So, here I am, talking queer theory at one of my favourite art galleries. 

 

This exhibition was put together from an archive of historical photographs found from around the world, and I talked about the nature of curating found photographs, inventing context from visual and historical clues, and how much space in the sitter's stories was left up to our imagination. With a historical archive, we project so many of our current culture onto them, we have to keep in mind that the terms we use and ways we think about things are constantly changing, and were different then. Both the linguistic and social distinctions between transgender people, transsexuals and cross-dressers didn’t exist as we know them today, but we talk in modern terms, and it's interesting to try to bridge the gap there.

For all genders and to most audiences, cross-dressing implies a queerness, where it’s often linked to sexuality. Men seen to be more feminine are assumed to be gay, and women seen to be more masculine are assumed to be lesbians - practice "Mock weddings" on all-women's college campuses were banned for "barely concealed lesbianism". But although sexuality can be a large part of it, historically there have been other motivations for cross-dressing – take the early cross-dressing feminists emerging on American college campuses in the 19th century. This was seen as a way to escape restrictive gender roles, such as the European styles of the time that increasingly separated the sexes in terms of dress and silhouette. Sometimes political, sometimes comedic, and sometimes just a fashion statement, this is a different kind of escapism than what we see in the quieter, private moments of other cross dressers in the exhibition.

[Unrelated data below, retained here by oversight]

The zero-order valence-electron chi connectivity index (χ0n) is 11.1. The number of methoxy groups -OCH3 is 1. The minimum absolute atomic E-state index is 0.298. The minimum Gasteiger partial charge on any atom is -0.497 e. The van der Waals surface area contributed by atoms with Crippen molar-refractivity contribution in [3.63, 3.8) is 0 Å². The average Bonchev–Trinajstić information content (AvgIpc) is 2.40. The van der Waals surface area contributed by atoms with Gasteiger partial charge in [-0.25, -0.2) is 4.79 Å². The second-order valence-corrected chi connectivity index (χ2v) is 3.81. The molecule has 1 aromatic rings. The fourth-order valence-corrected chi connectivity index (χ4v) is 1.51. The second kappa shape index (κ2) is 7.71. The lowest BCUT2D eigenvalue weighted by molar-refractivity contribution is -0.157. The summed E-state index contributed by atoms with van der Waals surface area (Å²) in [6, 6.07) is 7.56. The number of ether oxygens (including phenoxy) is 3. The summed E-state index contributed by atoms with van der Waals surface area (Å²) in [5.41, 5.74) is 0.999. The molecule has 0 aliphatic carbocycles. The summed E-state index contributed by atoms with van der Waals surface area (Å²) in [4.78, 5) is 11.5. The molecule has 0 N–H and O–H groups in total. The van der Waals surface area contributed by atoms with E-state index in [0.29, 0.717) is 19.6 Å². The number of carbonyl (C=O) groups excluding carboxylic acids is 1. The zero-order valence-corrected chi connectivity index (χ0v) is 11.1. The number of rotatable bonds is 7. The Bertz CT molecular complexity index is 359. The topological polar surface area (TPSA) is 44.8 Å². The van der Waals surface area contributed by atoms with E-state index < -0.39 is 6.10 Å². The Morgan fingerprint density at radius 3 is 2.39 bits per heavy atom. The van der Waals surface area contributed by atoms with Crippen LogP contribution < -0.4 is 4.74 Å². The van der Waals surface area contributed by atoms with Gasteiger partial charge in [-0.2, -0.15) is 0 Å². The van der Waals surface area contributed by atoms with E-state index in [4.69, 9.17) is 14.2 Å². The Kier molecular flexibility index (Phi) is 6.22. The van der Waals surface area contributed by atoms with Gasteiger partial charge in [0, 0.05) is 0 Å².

Although both are escaping the confines of the restrictive gender boxes they’ve been put into, it's interesting to think about what cross-dressing in “the other direction”, if you will, implies. Historically, it has always been a social/societal benefit or privilege to be a man, and a detriment to be a woman – a restrictive gender binary which is damaging for both men and women, as well as those considering themselves to be neither, in between or both.
As a result of this binary that places one gender above others, women dressing as men were seen to be aiming too high above their station, or trying to get something they don’t deserve. The women in these photographs could be seen as trying to emulate the power and social stability that they saw men having.

On the other hand, men dressing as women were seen to be demeaning or debasing themselves – beautifying themselves into the “fairer” sex but also connecting with the “weaker” sex, whose feminine stylings are often seen as frivolous and inconsequential.
This might be part of why nowadays it’s much more common to see women in what was traditionally “men’s” dress - trousers, jeans and suits have become acceptable for everyone to wear, despite differences in fit. However, in western culture it’s still more taboo for men to wear dresses or skirts, clothing items seen as more “feminine”. 

This is a beautiful archive, and an important record of a kind of queerness we too often think of as being thoroughly modern. Thanks to The Photographer's Gallery for having me.